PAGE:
It’s been brilliant
We hear from Enid Hayes, the Barclays Community Banker who’s been with the company for 54 years. Enid discusses her five decades with the bank, from ‘Banking For Women’ booklets to the introduction of credit cards – and the joys of “serving my community every day”.
“You probably won’t believe this, but when I first started work we didn’t even use calculators at the bank. Every transaction had to be worked out with a pen and paper.”
Enid Hayes chuckles as she recounts her Barclays story, and quite a story it is. The Staffordshire-born Community Banker has worked in nine different branches over the last 54 years.
“I started on 15 August 1964,” says Enid. “I’d had my interview in Birmingham and was sent to the Stoke-on-Trent branch at the age of 18.”
An employee of Enid’s experience has, of course, witnessed many changes during her decades with Barclays, and her first role at the bank would be inconceivable to a school-leaver starting today.
If you are willing to work hard, then Barclays will do the rest – it offers you everything
“Technology changes have been immeasurable,” says Enid. “Take credit cards for example: the first Barclays one didn’t come out until the mid-sixties and they were just amazing. People didn’t have to come into the bank to collect money anymore – although I myself wasn’t allowed to have one as I hadn’t turned 21.”
Rules around age and gender – many of which seem shocking when reflected on in 2018 – were not uncommon in the early years of Enid’s career.
Enid explains: “There were of course barriers facing women throughout British society. For example, you didn’t get many female managers or assistant managers when I started. Women were offered a completely different career path.”
The lack of equality is painfully evident when viewing the ‘Banking For Women’ booklet – which circulated throughout the bank in the early sixties – in which the bank promised to “explain banking in a way you will understand”. Such patronising tones were normal, says Enid: “You simply didn’t expect to be treated in the same way a man was.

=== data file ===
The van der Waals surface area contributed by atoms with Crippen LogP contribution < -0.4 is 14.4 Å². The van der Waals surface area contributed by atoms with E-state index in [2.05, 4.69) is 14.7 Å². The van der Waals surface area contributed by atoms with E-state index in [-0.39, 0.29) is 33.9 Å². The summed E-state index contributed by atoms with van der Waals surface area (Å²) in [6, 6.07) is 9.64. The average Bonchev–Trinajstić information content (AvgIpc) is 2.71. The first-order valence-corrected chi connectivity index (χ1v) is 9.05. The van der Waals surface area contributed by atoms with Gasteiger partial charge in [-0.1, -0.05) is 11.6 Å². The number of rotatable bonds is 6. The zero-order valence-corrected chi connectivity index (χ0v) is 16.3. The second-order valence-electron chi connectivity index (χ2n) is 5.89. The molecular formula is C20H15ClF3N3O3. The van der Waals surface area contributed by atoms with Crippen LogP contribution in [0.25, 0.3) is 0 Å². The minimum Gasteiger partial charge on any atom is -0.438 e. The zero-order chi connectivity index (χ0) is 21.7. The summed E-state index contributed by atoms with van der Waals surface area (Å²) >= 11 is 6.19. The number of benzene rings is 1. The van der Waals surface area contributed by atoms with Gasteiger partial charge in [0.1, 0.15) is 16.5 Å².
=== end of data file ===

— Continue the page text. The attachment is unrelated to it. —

When I first started work, every transaction had to be worked out with a pen and paper
“But that all began to change in the seventies,” she continues. “Throughout society, women finally started to be valued in the workplace, and more avenues began to open for us.”
Enid sees that things have changed completely, with the bank offering a wealth of opportunities to all individuals – regardless of sex, faith, race or background. Enid encourages more women to apply for jobs with the bank, citing her own career as a testament to the avenues available. “It’s been brilliant,” she says. “If you are willing to work hard, then Barclays will do the rest – it offers you everything.”
And it’s not just the bank that has changed over the decades – Enid also sees a huge difference in customers today, and in the way spending habits have evolved over the generations. “I believe the younger people are more cautious than we ever were. They seem to be conscious of their savings, which is great to see.”
Like so many Community Bankers across the business, Enid most values the links with her local community. Looking back on a career that has spanned over five decades, she says: “I’m from the area and I’ve always worked in Staffordshire. I know my colleagues really well, and I get to serve my community every day.”
So does Enid have any regrets leading a one-organisation career, and staying with Barclays throughout her working life? “Not in the slightest,” she smiles. “I’ve always been looked after and have met a lot of great people. No regrets at all.”